Jordan Bries and Preston Rochford both agree their Shrine Bowl experience was something they will always remember. But the experience of playing in the UNI-Dome for the North squad, which lost to the South, 24-13, July 20, was different for each player.

Bries, a West Delaware graduate, played defensive end for the North team.

“I played defensive end and fullback in high school,” he said. “So it was a big change just playing one side of the ball.”

Besides a week of practice, players and coaches met children and hospital staff from the Minneapolis Shriners Hospital. Bries said the experience made him more aware of what the hospital does for their patients and how the Iowa Shrine Bowl contributes to those efforts.

“I knew the hospital was a non-profit but didn’t know just how much they did. When a child is there, they are taken care of to the full extent. That’s an awesome thing to have for them.”

Children who have been at the hospital met with players, sharing their stories. Bries said that left an impact on him.

“After hearing their stories and the impact the hospital had on them, you definitely count your blessings,” he said.

Bries will attend Upper Iowa University this fall and play football for the Peacocks.

He recognized the impact his high school coach, Doug Winkowitsch, had on him, as well as the support he’s received from Manchester. “Coach is an amazing coach. He is always willing to do anything he can for you. I’m also super thankful for the community support and can’t thank them enough.”

Bries continues a strong tradition of West Delaware players and coaches participating in the Shrine Bowl. “I’m very honored to say I’m one of those kids from West Delaware that got to play in it.”

He said, “The relationships you make through the kids and the players is life-changing. I made some lifelong friendships there. The game was a blast, but the football game was a small component of everything. It’s eye-opening knowing there is more outside of just the world that I’m in.”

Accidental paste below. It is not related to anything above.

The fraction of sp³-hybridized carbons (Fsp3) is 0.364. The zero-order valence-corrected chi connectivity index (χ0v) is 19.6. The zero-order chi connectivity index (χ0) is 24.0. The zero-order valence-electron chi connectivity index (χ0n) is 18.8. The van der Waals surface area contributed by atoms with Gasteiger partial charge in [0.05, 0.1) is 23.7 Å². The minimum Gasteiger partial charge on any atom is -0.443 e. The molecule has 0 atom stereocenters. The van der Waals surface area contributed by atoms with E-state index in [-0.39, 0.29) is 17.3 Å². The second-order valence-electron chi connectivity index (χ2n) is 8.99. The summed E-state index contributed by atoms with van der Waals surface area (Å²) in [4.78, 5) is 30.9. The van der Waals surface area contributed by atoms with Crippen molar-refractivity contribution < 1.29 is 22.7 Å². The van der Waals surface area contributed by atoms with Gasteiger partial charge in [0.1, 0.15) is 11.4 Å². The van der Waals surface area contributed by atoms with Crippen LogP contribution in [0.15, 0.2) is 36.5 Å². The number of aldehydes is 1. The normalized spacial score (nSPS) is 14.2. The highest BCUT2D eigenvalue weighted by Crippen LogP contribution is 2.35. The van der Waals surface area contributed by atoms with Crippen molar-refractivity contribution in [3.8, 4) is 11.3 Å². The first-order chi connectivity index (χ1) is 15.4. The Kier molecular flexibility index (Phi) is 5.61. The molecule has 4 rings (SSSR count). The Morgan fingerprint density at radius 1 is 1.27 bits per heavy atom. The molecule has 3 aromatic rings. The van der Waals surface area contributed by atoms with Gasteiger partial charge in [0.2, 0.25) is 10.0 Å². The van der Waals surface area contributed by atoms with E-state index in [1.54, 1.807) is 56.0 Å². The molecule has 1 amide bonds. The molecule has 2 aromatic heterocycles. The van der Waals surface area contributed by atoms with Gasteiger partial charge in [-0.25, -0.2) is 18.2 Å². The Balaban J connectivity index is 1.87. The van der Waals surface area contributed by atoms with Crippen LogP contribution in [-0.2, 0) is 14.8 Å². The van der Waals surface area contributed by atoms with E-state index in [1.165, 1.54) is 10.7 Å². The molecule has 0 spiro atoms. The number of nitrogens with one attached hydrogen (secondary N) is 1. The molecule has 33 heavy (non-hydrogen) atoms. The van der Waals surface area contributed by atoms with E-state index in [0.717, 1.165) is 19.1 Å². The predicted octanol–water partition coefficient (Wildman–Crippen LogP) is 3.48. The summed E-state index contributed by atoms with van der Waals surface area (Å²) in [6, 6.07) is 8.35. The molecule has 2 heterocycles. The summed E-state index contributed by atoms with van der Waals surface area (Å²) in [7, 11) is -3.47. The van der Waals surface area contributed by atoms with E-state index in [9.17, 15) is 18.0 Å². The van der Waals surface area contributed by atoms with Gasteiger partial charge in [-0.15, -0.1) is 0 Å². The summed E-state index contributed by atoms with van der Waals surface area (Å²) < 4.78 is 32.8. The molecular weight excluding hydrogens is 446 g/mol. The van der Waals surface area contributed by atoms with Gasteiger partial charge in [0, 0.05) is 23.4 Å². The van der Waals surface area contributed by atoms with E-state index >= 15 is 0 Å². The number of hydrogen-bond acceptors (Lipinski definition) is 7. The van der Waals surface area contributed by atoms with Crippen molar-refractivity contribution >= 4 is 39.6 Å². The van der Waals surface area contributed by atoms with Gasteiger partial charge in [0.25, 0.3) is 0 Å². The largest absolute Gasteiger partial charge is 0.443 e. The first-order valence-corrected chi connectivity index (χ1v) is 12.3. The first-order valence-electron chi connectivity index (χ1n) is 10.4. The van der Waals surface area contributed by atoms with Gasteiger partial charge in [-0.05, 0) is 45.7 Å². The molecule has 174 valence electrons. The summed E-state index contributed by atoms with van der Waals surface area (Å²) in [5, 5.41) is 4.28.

For Rochford, stepping on the field at the UNI-Dome was vindication of sorts. After tearing his ACL and meniscus in Edgewood-Colesburg’s playoff win at Bishop Garrigan, Rochford was unable to play in his team’s semifinal game in the dome against AHSTW.

Technically, Rochford, who had surgery in November and was told he might be back to full strength for the game, wasn’t cleared to play in the game. However, officials found a way around that.

“I spent the whole week with the special teams just holding kicks,” he explained. Rochford, who will attend Wartburg and compete in football and track and field, got in the game twice.

“I held for a 50-yard field goal that missed and an extra point that was good.”

He said that while he did some holding his junior year at Ed-Co, he learned a lot during his week at the Shrine Bowl. “It was a different perspective. The kicker at the bowl helped me a lot, showing me how holders hold the ball in the NFL and in college”

Rochford said he enjoyed being back on the field, if even in a limited role. “It was nice being in the game and the locker room. It reminded me of why I love football so much.”

He said the visit from children and staff from the hospital left an impression on him. “Listening to the kids’ stories humbles you. We were just there to play a football game and those kids are fighting for their lives. Seeing that kind of made the whole trip. It put my knee injury into perspective.”

Rochford’s high school coach was his dad, James Rochford. “Playing for him was a great experience. I liked it. He was a football coach at practice and a dad at home.”

“The bowl experience was a lot of fun. I knew a couple of guys, but by the week’s end, I made friends with a lot of people,” he said.